Disc Quotes (displaying: 1 - 30 of 35 quotes )
Unoka went into an inner room and soon returned with a small wooden disc containing a kola nut, some alligator pepper and a lump of white chalk. "I have kola," he announced when he sat down, and passed the disc over to his guest. "Thank you. He who brings kola brings life. But I think you ought to break it," replied Okoye passing back the disc. "No, it is for you, I think," and they argued like this for a few moments before Unoka accepted the honor of breaking the kola. Okoye, meanwhile, took the lump of chalk, drew some lines on the floor, and then painted his big toe.
(Plants on the disc, while including the categories known commonly as annuals, which were sown this year to come up later this year, biennials, sown this year to grow next year, and perennials, sown this year to grow until further notice, also included a few rare re-annuals which, because of an unusual four-dimensional twist in their genes, could be planted this year to come up last year. The vul nut vine was particularly exceptional in that it could flourish as many as eight years prior to its seed actually being sown. Vul nut wine was reputed to give certain drinkers an insight into the future which was, from the nut's point of view, the past. Strange but true.)
Choose a life. Choose a job. Choose a career. Choose a family. Choose a fucking big television. Choose washing machines, cars, compact disc players and electrical tin openers... Choose DSY and wondering who the fuck you are on a Sunday morning. Choose sitting on that couch watching mind-numbing, spirit crushing game shows, stucking junk food into your mouth. Choose rotting away in the end of it all, pishing your last in a miserable home, nothing more than an embarrassment to the selfish, fucked up brats you spawned to replace yourself, choose your future. Choose life... But why would I want to do a thing like that?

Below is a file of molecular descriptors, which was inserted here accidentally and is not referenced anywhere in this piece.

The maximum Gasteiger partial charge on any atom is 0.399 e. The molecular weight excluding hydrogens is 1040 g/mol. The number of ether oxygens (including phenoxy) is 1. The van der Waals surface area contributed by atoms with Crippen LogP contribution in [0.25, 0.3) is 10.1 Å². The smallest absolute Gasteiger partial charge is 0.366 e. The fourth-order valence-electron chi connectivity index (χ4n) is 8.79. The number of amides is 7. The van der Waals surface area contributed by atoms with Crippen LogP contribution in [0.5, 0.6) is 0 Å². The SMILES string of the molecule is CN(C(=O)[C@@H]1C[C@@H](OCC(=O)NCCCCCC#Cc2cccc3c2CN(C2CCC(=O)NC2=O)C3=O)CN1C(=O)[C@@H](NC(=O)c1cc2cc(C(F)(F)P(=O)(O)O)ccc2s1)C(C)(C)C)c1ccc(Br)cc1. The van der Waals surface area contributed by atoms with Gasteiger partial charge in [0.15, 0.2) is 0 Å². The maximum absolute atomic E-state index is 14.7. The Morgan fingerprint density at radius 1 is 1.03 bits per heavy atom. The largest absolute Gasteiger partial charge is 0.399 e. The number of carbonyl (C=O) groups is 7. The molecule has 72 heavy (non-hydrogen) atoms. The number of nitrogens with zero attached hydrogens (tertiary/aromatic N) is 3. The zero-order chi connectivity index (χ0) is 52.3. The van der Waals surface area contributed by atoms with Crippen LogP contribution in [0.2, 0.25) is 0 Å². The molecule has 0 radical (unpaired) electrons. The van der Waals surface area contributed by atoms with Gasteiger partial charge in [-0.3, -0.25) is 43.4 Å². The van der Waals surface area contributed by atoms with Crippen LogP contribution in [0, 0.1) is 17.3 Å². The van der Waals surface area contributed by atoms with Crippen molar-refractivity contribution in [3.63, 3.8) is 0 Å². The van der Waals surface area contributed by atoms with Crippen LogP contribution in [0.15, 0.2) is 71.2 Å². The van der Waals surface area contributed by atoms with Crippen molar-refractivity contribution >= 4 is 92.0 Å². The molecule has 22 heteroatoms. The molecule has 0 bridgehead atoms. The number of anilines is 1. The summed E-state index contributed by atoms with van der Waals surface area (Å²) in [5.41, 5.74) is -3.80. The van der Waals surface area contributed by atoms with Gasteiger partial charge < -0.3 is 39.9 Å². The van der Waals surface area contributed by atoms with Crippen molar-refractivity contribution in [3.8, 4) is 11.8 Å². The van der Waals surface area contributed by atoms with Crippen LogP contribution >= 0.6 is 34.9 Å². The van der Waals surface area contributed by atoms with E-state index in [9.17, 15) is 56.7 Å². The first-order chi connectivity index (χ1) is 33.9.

The gods of the Disc have never bothered much about judging the souls of the dead, and so people only go to hell if that's where they believe, in their deepest heart, that they deserve to go. Which they won't do if they don't know about it. This explains why it is so important to shoot missionaries on sight.
Every room I've lived in since I was given my own room at eleven was lined with, and usually overfull of, books. My employment in bookstores was always continuous with my private hours: shelving and alphabetizing, building shelves, and browsing-- in my collection and others-- in order to understand a small amount about the widest possible number of books. Such numbers of books are constantly acquired that constant culling is necessary; if I slouch in this discipline, the books erupt. I've also bricked myself in with music--vinyl records, then compact discs. My homes have been improbably information-dense, like capsules for survival of a nuclear war, or models of the interior of my own skull. That comparison--room as brain-- is one I've often reached for in describing the rooms of others, but it began with the suspicion that I'd externalized my own brain, for anyone who cared to look.